As evidence of the tighter disciplinary measures, the terms of Mataboge’s suspension is that he is barred from participating in or attending ANC activities, or entering the ANC offices. This is in sharp contrast to what happened to Malema, who was allowed to address and attend ANC events until all his disciplinary processes were exhausted. Mataboge was also instructed to return all property belonging to the ANC, including his laptop. His disciplinary hearing is scheduled for mid-February.
Others also on the disciplinary hit list are dissenters in the Free State and the North West who took the ANC to court, which embarrassed the party ahead of the Mangaung conference.
At the ANC rally last Saturday, Zuma had this to say to members of his organisation: “We drew a line against ill-discipline at the National General Council in 2010. Anyone who crosses that line will face the consequences.”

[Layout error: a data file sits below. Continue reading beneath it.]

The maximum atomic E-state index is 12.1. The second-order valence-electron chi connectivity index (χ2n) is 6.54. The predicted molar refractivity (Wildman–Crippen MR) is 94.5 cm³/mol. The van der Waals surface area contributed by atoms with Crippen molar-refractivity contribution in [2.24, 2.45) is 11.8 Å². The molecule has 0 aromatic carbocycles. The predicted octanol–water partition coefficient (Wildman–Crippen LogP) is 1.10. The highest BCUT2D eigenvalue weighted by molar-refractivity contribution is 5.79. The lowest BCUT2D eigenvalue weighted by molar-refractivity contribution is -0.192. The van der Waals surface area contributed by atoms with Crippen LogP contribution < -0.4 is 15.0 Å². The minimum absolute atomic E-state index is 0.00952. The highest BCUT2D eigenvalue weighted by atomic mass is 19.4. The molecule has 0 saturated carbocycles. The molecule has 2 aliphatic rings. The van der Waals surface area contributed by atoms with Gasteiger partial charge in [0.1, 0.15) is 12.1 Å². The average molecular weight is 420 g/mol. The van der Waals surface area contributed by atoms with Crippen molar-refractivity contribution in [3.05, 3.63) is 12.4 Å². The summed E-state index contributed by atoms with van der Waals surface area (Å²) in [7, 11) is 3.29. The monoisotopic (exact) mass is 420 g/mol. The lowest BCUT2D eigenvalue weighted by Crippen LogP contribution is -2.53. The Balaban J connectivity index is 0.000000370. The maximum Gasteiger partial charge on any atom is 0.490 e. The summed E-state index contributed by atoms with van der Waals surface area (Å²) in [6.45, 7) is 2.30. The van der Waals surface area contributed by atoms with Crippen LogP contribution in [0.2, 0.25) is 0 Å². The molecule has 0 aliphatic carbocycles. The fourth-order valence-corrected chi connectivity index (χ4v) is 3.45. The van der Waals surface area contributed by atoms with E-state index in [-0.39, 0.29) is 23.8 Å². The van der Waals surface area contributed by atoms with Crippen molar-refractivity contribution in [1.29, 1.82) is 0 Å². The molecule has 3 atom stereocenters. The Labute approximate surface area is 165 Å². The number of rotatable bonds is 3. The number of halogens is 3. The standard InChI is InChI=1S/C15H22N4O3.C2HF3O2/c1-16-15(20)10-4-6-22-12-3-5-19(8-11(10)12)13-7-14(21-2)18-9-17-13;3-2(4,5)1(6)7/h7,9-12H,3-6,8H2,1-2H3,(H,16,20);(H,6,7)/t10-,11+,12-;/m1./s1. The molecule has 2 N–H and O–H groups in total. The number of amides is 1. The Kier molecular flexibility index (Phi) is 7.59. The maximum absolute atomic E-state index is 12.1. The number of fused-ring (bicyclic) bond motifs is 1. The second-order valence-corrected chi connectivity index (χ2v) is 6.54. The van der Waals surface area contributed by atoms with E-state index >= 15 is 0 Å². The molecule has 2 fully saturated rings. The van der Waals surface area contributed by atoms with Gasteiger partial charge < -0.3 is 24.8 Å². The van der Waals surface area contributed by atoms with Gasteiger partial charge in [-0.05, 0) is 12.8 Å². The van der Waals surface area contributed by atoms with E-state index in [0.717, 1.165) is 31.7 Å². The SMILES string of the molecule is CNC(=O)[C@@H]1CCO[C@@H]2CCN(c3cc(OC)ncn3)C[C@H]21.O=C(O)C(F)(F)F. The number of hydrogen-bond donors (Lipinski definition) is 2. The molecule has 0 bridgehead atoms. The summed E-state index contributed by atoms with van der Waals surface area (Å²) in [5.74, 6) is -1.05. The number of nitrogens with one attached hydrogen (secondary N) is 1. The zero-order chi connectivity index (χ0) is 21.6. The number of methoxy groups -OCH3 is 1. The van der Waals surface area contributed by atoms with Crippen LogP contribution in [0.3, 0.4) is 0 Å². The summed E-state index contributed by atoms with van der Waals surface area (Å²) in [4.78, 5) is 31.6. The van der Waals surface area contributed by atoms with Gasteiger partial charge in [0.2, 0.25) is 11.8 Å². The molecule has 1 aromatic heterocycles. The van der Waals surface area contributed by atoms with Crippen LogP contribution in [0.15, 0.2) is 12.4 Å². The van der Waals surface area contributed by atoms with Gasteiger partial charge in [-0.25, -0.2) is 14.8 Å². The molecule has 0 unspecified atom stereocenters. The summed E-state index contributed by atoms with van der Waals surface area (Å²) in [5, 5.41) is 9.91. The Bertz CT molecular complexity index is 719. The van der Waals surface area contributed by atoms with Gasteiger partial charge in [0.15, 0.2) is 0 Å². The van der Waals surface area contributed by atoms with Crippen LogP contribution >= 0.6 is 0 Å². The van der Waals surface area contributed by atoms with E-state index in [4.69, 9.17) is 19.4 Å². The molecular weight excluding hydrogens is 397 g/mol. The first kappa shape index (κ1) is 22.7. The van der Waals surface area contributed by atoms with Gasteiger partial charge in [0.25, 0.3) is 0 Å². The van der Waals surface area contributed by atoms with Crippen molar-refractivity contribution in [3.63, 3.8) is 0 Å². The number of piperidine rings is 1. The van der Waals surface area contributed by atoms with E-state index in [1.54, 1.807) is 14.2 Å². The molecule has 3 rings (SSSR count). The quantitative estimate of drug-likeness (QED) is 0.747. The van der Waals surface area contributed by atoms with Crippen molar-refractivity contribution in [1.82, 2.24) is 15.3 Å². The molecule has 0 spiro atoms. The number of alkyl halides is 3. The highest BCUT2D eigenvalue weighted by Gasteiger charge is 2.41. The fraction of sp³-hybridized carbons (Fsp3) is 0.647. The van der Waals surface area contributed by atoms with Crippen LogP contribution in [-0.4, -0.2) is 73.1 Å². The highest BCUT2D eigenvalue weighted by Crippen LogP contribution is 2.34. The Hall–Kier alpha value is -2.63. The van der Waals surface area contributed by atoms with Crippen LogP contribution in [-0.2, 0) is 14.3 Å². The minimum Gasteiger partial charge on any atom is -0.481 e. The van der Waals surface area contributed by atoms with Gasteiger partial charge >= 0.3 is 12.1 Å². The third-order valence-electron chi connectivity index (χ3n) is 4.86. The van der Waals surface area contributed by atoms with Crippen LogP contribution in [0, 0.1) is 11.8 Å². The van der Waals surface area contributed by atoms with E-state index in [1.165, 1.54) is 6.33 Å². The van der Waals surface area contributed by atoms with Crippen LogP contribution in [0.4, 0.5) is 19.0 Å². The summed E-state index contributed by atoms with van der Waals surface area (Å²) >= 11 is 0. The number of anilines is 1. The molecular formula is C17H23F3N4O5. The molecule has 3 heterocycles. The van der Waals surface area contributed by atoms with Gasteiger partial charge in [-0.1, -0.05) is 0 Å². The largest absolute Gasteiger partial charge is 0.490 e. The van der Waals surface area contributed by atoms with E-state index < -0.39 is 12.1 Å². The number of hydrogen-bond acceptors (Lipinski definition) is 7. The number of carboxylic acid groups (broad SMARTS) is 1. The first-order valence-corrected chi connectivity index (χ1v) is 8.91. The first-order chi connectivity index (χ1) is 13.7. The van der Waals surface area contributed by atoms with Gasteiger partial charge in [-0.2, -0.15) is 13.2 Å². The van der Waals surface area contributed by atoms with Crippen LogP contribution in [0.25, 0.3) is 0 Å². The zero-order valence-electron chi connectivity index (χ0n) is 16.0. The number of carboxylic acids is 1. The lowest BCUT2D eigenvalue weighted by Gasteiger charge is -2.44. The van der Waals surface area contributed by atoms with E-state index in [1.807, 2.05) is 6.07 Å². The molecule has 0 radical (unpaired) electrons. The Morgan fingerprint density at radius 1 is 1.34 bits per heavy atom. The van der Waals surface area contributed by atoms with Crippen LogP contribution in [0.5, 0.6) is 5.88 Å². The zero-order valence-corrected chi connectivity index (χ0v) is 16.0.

It was a nicer way of saying: “Fall in line or face the axe”.
Those in the ANC who might still harbour ambitions to challenge the new ANC leadership will be at risk of facing political purgatory if they follow through on their objectives. As Malema’s isolation is proving, there is little that can be done from outside the ANC to influence decision-making or to stay financially and politically afloat.
The most tactical option for dissenters therefore is to sit tight for the next five years. But that might prove to be more insufferable than facing disciplinary action.
Only the tough, the politically astute and really patient will survive. DM
Photo: President Zuma (Greg Marinovich)
Watermelons were originally cultivated in Africa.